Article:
Curtas noted that he hadn't even realized that "Jap," with or without a period, was no longer an acceptable abbreviation: "When did that change? I admit that my father, who was a World War II vet, used the term in a very different way, but you used to see the three-letter abbreviation used all the time -- how did it suddenly become defined as a racial slur?"

Gil Asakawa, who writes the blog Nikkei View, notes that while "Jap" is the most obvious shortening of "Japanese" or "Japan," its history of usage makes those who've been exposed to the term in its ugliest context very uncomfortable. As a result, most cultural and journalistic institutions have shifted to using the abbreviation "Jpn" instead. "Yes, use of the term was once common, but the time for that has passed, and we need to be a little more cognizant," says Asakawa. "CNN made the conscious decision to change its abbreviation to JPN during the 2004 Olympics -- and that's a good lead to follow."

Curtas says he meant no harm, and he assumed that any readers of his Twitter feed would give him the benefit of that doubt. But he also didn't think of what reading those three little letters means to a community that had the term thrown at their backs, as they were rounded up and imprisoned behind barbed wire.

He says he wasn't aware that the Manzanar Committee is a group whose entire existence is focused on preserving the memory of the wartime incarceration of Japanese Americans -- Manzanar being the first of the ten internment camps that were built during World War II to imprison Japanese Americans without trial or cause.

And he certainly didn't consider the way that the term has continued to be used over the years, as a marker of hate and contempt not just for Japanese Americans, but for any Asian-looking individual (along with "chink," "gook," "nip" and even more wide-spraying epithets).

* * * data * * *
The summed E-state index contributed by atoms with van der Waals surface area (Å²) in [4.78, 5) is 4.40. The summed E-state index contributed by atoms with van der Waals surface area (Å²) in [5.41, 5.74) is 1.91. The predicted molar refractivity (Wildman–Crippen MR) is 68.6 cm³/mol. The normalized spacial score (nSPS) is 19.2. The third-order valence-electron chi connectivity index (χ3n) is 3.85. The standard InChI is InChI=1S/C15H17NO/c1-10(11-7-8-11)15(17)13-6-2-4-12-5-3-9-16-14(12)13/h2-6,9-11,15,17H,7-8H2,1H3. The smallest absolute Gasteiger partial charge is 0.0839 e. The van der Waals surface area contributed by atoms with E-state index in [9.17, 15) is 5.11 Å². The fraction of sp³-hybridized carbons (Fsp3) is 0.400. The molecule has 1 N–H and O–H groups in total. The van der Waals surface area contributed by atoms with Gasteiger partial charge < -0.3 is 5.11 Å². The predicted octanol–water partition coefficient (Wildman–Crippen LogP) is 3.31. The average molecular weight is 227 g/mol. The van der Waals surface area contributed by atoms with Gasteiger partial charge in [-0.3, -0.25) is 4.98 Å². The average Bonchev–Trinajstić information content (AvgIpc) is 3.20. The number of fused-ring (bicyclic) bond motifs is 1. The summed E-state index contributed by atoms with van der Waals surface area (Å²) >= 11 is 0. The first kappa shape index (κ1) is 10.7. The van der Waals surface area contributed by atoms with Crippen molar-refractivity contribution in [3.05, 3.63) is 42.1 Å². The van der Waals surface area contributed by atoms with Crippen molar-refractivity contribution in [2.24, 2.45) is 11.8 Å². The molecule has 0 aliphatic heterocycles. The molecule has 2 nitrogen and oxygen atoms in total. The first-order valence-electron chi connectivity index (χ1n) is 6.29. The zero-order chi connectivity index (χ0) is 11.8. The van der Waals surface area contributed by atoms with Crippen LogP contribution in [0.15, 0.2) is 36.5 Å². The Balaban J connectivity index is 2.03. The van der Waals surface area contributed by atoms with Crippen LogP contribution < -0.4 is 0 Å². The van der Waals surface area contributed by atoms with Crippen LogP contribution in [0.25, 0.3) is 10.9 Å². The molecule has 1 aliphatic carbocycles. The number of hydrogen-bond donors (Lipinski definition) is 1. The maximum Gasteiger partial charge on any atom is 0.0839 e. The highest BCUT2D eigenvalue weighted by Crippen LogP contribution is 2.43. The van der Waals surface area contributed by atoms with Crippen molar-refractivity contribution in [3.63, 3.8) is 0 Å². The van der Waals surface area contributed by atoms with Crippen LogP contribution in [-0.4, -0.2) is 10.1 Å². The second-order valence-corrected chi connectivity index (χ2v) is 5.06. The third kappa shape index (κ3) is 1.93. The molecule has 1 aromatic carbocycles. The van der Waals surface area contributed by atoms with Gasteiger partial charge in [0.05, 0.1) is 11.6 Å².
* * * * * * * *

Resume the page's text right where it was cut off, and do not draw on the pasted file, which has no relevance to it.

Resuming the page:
In Curtas's mind, his use of the term "Jap" was at worst something to be laughed off as an act of Paisleyesque accidental racism. Everyone's a little bit racist, sometimes. Doesn't mean we go around committing hate crimes. Lighten up. Take a joke. Let it go. Give it a pass.

But in the eyes of the Manzanar Committee, the term is a symbol of present-day bigotry and an echo of historical trauma that demanded immediate retribution.

"There was an opportunity for an educational moment here, rather than putting Curtas on the defensive," notes Asakawa. "Asking him to apologize probably wasn't as important as telling him why the term is hurtful. But let's be honest: Every time I see the term, I get a pit in my stomach. That impact has to count for something.

And now, many people have concluded -- mistakenly, he asserts -- that Curtas is an anti-Asian bigot. "People are posting things on my feed like ‘You're a racist f*** who needs to choke on his food," he says.

It seems to me that the lesson here is simple. Don't diminish the response of others to what you say or do; none of us have the right to decide how people are "allowed" to react to us, or arbitrate whether they can rightly be offended. Listening and learning breeds goodwill, while preemptive dismissal -- inevitably leads to escalation.

"I'm going to need to be more sensitive in the future -- I truly didn't know that the abbreviation would offend anybody," says Curtas. "It was wrong of me to escalate things immediately. Manzanar Committee was being very fair about things, and I came out rude and swinging. And unfortunately, Twitter by its very nature doesn't really lend itself to reasoned thinking. It's little blasts of 140 characters, people shooting verbal machine guns at each other. And you sometimes pull the trigger first and look at the target after."

But as many an individual has learned -- like Paula Deen, for example -- the little blasts of the Internet have ways of ricocheting around forever. And the end result can be damage to career and reputation that not even singing puppets can erase.

Jeff Yang is writes the column "Tao Jones" for the Wall Street Journal and is the editor-in-chief of SIUniverse Media, creators of the graphic novel anthologies Secret Identities and Shattered. Follow him on Twitter at @originalspin.